This article originally appeared on Lancaster Online by Tom Knapp on August 18th, 2016.
A decision by the Pennsylvania Supreme Court to reduce the Megan’s Law registration period for a convicted Lancaster sex offender could have far-reaching implications for people convicted of similar crimes in the state.
That’s according to the Lancaster County district attorney’s office after Monday’s ruling that allows 25-year-old Thomas Lutz-Morrison to register under Megan’s Law for 15 years instead of for life as was previously ordered by a county judge and affirmed by the state Superior Court.
“This will impact Megan’s Law registration requirements of lower-tier sex abuse convictions, commonly child pornography cases, but also several other offenses,” district attorney spokesman Brett Hambright said Thursday.
Hambright said the ruling “will set precedent for future cases across the state, and could be applied retroactively to cases already prosecuted.”
Lutz-Morrison was charged in August 2012 with 77 separate counts of possessing child pornography.
He pleaded guilty the following year to three counts, in a plea bargain arranged by the district attorney’s office. He was sentenced to three years probation.
Pennsylvania law requires individuals convicted of two or more sex offenses to register under Megan’s Law for life, the district attorney’s office noted in a statement Thursday.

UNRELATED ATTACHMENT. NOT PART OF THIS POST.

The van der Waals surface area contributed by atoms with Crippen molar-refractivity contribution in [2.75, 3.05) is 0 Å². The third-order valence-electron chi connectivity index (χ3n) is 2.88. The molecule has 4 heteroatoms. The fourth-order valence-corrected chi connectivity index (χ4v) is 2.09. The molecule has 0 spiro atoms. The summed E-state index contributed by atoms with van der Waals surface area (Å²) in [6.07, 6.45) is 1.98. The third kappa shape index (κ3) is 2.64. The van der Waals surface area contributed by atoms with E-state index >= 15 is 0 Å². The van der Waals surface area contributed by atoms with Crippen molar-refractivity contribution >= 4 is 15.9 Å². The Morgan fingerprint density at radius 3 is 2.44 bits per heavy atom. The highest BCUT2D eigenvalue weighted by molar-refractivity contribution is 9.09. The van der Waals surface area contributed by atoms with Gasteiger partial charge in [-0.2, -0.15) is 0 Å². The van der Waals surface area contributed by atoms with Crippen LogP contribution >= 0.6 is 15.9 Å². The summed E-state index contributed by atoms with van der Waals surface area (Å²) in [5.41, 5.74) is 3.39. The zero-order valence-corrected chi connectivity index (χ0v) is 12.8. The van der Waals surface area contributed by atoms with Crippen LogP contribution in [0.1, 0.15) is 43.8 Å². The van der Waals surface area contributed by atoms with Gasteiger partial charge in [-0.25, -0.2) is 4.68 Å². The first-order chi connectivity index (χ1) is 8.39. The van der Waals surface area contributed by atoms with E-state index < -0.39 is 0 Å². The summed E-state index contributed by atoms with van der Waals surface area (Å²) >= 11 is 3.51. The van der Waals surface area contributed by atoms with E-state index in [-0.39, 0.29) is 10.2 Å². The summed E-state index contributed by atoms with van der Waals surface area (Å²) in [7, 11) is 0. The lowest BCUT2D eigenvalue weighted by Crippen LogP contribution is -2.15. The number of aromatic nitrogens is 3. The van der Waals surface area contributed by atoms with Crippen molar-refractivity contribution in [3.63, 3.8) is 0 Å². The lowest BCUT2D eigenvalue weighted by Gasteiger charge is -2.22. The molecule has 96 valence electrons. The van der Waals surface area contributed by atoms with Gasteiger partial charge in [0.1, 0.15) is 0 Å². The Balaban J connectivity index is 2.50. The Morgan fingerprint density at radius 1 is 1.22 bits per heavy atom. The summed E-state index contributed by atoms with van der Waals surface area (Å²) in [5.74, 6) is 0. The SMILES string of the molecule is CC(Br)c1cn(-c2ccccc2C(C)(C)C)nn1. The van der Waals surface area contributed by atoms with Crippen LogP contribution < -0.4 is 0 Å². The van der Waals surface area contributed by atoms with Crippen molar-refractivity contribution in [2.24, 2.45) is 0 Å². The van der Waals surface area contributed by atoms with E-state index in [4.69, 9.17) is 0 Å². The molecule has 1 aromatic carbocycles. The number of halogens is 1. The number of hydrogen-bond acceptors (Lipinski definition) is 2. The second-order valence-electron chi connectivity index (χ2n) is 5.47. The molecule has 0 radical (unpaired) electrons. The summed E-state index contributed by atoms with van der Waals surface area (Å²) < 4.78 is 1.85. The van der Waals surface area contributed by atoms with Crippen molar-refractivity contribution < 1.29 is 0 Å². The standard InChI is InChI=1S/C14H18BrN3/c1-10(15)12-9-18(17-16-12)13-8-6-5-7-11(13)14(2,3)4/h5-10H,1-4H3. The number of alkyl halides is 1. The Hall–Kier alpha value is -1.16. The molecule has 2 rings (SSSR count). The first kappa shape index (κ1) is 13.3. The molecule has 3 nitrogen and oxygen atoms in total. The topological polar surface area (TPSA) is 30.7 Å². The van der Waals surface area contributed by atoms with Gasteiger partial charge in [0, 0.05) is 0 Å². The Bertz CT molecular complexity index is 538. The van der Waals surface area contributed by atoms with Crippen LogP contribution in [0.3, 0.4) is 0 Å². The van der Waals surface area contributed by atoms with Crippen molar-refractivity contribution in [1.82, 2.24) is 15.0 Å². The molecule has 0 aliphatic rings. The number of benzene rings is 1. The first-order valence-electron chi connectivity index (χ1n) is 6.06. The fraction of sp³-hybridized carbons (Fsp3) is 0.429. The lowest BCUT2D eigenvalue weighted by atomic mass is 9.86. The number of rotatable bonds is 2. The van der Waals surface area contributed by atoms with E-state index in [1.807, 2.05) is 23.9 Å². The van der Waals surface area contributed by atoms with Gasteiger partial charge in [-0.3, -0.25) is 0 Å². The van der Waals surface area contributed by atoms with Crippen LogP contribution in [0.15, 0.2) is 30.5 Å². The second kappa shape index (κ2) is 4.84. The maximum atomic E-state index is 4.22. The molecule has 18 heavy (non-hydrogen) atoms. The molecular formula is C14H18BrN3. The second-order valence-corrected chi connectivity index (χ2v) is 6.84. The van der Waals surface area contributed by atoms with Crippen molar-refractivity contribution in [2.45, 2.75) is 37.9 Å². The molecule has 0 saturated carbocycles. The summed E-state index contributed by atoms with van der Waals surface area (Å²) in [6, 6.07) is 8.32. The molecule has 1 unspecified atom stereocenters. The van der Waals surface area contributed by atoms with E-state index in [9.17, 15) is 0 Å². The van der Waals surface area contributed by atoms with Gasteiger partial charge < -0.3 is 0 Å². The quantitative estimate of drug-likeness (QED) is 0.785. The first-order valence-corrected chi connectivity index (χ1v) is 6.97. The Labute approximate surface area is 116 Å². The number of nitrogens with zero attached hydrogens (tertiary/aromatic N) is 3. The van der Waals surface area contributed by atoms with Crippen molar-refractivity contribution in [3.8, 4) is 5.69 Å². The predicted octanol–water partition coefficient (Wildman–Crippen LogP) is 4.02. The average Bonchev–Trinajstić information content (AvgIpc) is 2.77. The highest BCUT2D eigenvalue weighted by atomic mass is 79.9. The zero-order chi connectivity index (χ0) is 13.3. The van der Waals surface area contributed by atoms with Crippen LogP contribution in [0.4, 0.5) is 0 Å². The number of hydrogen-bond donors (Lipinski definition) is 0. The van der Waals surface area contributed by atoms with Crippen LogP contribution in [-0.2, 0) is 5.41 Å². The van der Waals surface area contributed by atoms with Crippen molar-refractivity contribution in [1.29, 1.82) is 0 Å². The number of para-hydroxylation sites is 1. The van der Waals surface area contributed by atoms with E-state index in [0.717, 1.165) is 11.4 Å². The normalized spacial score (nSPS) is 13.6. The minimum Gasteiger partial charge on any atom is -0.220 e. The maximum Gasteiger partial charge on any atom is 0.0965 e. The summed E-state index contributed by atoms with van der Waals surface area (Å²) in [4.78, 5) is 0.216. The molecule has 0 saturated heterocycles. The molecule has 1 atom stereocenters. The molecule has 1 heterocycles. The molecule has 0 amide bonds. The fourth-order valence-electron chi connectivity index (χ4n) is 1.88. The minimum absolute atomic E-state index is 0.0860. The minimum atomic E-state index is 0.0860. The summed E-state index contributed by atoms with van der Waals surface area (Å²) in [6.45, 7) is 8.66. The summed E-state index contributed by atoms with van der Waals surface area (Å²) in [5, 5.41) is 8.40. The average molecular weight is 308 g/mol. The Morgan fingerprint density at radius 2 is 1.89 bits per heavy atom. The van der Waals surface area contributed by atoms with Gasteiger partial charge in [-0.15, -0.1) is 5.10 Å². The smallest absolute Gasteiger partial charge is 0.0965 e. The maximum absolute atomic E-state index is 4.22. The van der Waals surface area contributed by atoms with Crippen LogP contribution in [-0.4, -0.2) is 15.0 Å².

The state Supreme Court has applied a different interpretation of the law to this case.
In a 4-2 decision, the high court ruled the “two or more” convictions must be for separate acts, and that the sex offender must have already been sentenced for one sex offense before he was sentenced for a subsequent crime.
Lutz-Morrison’s conviction stems from a single search and seizure of electronics containing child pornography.
“We argued the language of the law doesn’t include a required time lapse between convictions,” Hambright said. “So, our stance is without that in the language the lifetime registration order should have stood.”
The state Superior Court affirmed the county court’s decision in 2014, finding that multiple convictions can come from a single criminal docket.
But the state Supreme Court disagreed, ruling that a person must be convicted and sentenced for one offense — and have an opportunity to reform — before committing another crime that would be considered a second offense and require lifetime registration.
An offender must have a chance to rehabilitate before being penalized with a second offense, the high court found.
“We do not dispute the Commonwealth’s argument that each image of child pornography possessed represents a separate, independent crime,” state Supreme Court Justice Kevin M. Dougherty wrote in the court’s majority opinion.
However, Dougherty wrote, the court views registration as a distinct issue.
“As such, the statute requires an act, a conviction, and a subsequent act to trigger lifetime registration for multiple offenses,” he concluded.
In a dissenting opinion, state Supreme Court Justice Debra McCloskey Todd said the law “clearly and unambiguously provides that any individual who accrues multiple convictions … is subject to lifetime registration as a sexual offender,” regardless of when those offenses occurred.
Although it’s not clear how many cases might be affected, Hambright said in an email Thursday that each case would have to be considered individually, based on new appeals filed on behalf of convicted sex offenders.
The high court’s decision will not otherwise affect the convictions or sentences of sex offenders, Hambright said.
County Judge Margaret C. Miller, who sentenced Lutz-Morrison in 2013, could not immediately be reached for comment on the new ruling.